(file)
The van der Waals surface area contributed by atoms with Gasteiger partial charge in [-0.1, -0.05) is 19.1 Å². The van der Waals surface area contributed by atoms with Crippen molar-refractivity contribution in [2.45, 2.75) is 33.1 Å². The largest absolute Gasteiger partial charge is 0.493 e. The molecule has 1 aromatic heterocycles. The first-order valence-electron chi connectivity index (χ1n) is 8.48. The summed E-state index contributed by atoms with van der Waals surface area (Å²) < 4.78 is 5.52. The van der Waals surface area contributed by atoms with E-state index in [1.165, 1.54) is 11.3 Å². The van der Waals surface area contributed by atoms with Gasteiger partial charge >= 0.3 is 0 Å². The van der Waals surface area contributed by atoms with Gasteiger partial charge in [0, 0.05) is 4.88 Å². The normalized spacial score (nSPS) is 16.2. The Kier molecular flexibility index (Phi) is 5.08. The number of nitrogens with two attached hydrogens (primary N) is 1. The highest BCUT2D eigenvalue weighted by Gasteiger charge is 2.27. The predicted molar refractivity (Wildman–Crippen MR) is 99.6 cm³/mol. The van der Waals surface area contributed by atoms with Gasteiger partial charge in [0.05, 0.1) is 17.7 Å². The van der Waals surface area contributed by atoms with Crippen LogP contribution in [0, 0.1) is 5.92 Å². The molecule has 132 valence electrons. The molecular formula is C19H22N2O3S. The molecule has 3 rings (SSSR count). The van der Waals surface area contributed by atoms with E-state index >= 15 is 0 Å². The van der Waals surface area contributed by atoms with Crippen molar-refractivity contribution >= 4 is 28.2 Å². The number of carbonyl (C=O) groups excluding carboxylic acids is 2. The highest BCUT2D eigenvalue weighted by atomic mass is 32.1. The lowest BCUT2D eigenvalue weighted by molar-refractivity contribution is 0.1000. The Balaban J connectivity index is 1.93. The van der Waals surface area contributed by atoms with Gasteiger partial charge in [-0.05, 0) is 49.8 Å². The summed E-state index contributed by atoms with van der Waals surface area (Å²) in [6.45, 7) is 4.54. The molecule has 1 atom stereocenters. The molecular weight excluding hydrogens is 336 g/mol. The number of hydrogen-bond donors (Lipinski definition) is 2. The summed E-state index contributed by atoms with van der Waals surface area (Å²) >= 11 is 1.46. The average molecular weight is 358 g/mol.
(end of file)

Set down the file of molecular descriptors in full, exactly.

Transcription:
The van der Waals surface area contributed by atoms with Gasteiger partial charge in [-0.1, -0.05) is 19.1 Å². The van der Waals surface area contributed by atoms with Crippen molar-refractivity contribution in [2.45, 2.75) is 33.1 Å². The largest absolute Gasteiger partial charge is 0.493 e. The molecule has 1 aromatic heterocycles. The first-order valence-electron chi connectivity index (χ1n) is 8.48. The summed E-state index contributed by atoms with van der Waals surface area (Å²) < 4.78 is 5.52. The van der Waals surface area contributed by atoms with E-state index in [1.165, 1.54) is 11.3 Å². The van der Waals surface area contributed by atoms with Gasteiger partial charge >= 0.3 is 0 Å². The van der Waals surface area contributed by atoms with Gasteiger partial charge in [0, 0.05) is 4.88 Å². The normalized spacial score (nSPS) is 16.2. The Kier molecular flexibility index (Phi) is 5.08. The number of nitrogens with two attached hydrogens (primary N) is 1. The highest BCUT2D eigenvalue weighted by Gasteiger charge is 2.27. The predicted molar refractivity (Wildman–Crippen MR) is 99.6 cm³/mol. The van der Waals surface area contributed by atoms with Gasteiger partial charge in [0.05, 0.1) is 17.7 Å². The van der Waals surface area contributed by atoms with Crippen LogP contribution in [0, 0.1) is 5.92 Å². The molecule has 132 valence electrons. The molecular formula is C19H22N2O3S. The molecule has 3 rings (SSSR count). The van der Waals surface area contributed by atoms with E-state index >= 15 is 0 Å². The van der Waals surface area contributed by atoms with Crippen molar-refractivity contribution >= 4 is 28.2 Å². The number of carbonyl (C=O) groups excluding carboxylic acids is 2. The highest BCUT2D eigenvalue weighted by atomic mass is 32.1. The lowest BCUT2D eigenvalue weighted by molar-refractivity contribution is 0.1000. The Balaban J connectivity index is 1.93. The van der Waals surface area contributed by atoms with Gasteiger partial charge in [-0.05, 0) is 49.8 Å². The summed E-state index contributed by atoms with van der Waals surface area (Å²) in [6.45, 7) is 4.54. The molecule has 1 atom stereocenters. The molecular weight excluding hydrogens is 336 g/mol. The number of hydrogen-bond donors (Lipinski definition) is 2. The summed E-state index contributed by atoms with van der Waals surface area (Å²) >= 11 is 1.46. The average molecular weight is 358 g/mol.